In Their Pride

SOLDIERS WHO FOUGHT and died; civilians who watched and waited. So runs that binary version of war, but it does not stand up to scrutiny.

Civilians died too, and not merely those who fell victim to Zeppelins. Take Charles Fryatt: true, as the Captain of a ferry, he wore a uniform, but he had nothing to do with the Armed Forces. This week he was shot.

The Great Eastern Railway, for whom he worked, operated ferry boats from Harwich to Rotterdam in neutral Holland. Passenger services had been suspended in wartime but cargo and mail were still carried across the Channel. In February 1915, this already dangerous work became very much more so after Germany had announced unrestricted submarine warfare against enemy vessels. This left all commercial ships, particularly the slow ferries, in a very vulnerable position and the Admiralty issued secret orders to the masters of all merchant ships: “No British Merchant Ship would ever tamely surrender to a submarine, but should do its utmost to escape”.

Brave words, which Fryatt took seriously. On 2 March 1915, Fryatt’s GER ferry SS Wrexham had been pursued by a German submarine for forty miles before it had reached the safe haven of Dutch territorial waters. The GER Board, delighted by the Wrexham’s escape, had presented Fryatt with a gold watch and paid “special compliments” to his engine-room team for their efforts. Fryatt and his crew had then been transferred to a faster vessel, the Brussels, and continued, to operate the Rotterdam run.

On 28 March 1916, a U-boat surfaced and ordered the Brussels to stop, just as it was approaching Hook. Instead, Fryatt ordered full speed ahead and charged at the submarine which immediately dived to avoid being rammed. Men in the stokehold felt a jolt as the ferry clipped the U-boat’s periscope. U-33 reappeared briefly on the surface but then dived again and disappeared. Back home, Fryatt received another gold watch and had his actions “commended” by the Admiralty.

Such David and Goliath stuff went down, of course, a storm — especially with the folks back home. The Germans, however, were seriously peeved. Hunting down Fryatt became something of an obsession among U-boat crews in the North Sea and, since he continued to ply his trade there, the odds on his eventual capture shortened. Fifteen months after that incident, on 22 June 1916, the Brussels found itself surrounded by nine German patrol boats. Its crew was taken prisoner and the ferry itself sailed, under a German flag, to Zeebrugge.

Although the Foreign Office was informed on 1 July that its officers and crew were safe, there were well-founded anxieties that Fryatt’s particular history might endanger him. A report appeared in a Dutch newspaper a fortnight later suggesting he would be court-martialled for attempting to ram a submarine. The Foreign Office in London made an appeal through intermediaries, arguing via the US Ambassador that the British Government considered his actions “perfectly legitimate”. Perhaps they were, but they were definitely on the edge for someone whose civilian status formed the basis of his defence, and German prosecutors were not slow also to exploit the grateful inscription they found on his gold watch to bolster their case. On 27 July, Fryatt was found guilty of being a franc-tireur. That same night, he was shot by a firing squad.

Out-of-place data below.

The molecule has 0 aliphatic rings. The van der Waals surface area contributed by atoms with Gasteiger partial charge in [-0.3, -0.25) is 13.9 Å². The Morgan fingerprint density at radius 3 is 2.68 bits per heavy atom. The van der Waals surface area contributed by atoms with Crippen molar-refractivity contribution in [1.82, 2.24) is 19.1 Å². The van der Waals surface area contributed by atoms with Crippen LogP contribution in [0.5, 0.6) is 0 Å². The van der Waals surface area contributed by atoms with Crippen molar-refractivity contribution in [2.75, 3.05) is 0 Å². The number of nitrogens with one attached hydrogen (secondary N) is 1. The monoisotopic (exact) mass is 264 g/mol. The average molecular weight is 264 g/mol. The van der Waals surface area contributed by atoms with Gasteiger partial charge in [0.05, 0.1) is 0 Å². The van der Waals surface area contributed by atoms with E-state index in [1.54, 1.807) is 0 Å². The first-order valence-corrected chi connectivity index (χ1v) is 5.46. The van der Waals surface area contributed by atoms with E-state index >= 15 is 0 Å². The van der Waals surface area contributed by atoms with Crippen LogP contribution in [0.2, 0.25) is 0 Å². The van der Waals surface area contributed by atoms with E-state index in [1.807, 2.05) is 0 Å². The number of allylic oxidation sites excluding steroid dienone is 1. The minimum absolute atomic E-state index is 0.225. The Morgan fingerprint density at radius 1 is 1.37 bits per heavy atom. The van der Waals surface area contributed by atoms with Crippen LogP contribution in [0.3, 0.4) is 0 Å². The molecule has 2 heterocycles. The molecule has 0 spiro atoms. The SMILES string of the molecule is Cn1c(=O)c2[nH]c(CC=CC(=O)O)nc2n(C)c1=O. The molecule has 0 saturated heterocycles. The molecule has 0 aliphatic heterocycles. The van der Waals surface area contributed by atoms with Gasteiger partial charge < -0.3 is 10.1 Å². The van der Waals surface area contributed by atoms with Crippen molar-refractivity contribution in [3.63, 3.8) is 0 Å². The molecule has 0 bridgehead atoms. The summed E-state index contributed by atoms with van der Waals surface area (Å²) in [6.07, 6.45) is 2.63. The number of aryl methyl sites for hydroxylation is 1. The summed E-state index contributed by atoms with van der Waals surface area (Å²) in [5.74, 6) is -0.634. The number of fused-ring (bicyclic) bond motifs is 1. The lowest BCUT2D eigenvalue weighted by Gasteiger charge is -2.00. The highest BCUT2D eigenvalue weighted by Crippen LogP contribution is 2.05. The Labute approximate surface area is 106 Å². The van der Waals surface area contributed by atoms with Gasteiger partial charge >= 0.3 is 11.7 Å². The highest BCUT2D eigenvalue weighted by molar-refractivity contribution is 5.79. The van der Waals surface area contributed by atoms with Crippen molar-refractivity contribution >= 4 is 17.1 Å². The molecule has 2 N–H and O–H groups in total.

A notice announcing the execution was published in French, German and Dutch. Signed by Admiral Ludwig von Schroeder, it stated:

The English captain of a merchant ship, Charles Fryatt, of Southampton, though he did not belong to the armed forces of the enemy, attempted on March 28th, 1915, to destroy a German submarine by running it down. For this he has been condemned to death by judgment this day of the Field Court Martial of the Naval Corps, and has been executed. A ruthless deed has thus been avenged, belatedly but just.

Now it was the turn of the British to be peeved. On Monday 31 July, the Prime Minister told the House of Commons:

I deeply regret to say that it appears to be true that Captain Fryatt has been murdered by the Germans. His Majesty’s Government have heard with the utmost indignation of this atrocious crime against the laws of nations and the usages of war. Coming as it does contemporaneously with the lawless cruelty towards the population of Lille and other occupied districts of France, it shows that the German High Command, under the stress of military defeat, have renewed their policy of terrorism.

Treated as yet another example of German schrecklichkeit, reviving memories of the execution of Edith Cavell and the sinking of the passenger ships, Lusitania and Sussex, Fryatt’s execution contributed to a significant hardening of attitudes towards Germany in the USA. The New York Times denounced the execution as “a deliberate murder” and the New York Herald called it “the crowning German atrocity”. A fund was begun immediately for his wife, who was awarded a pension from the Admiralty, and for his seven children.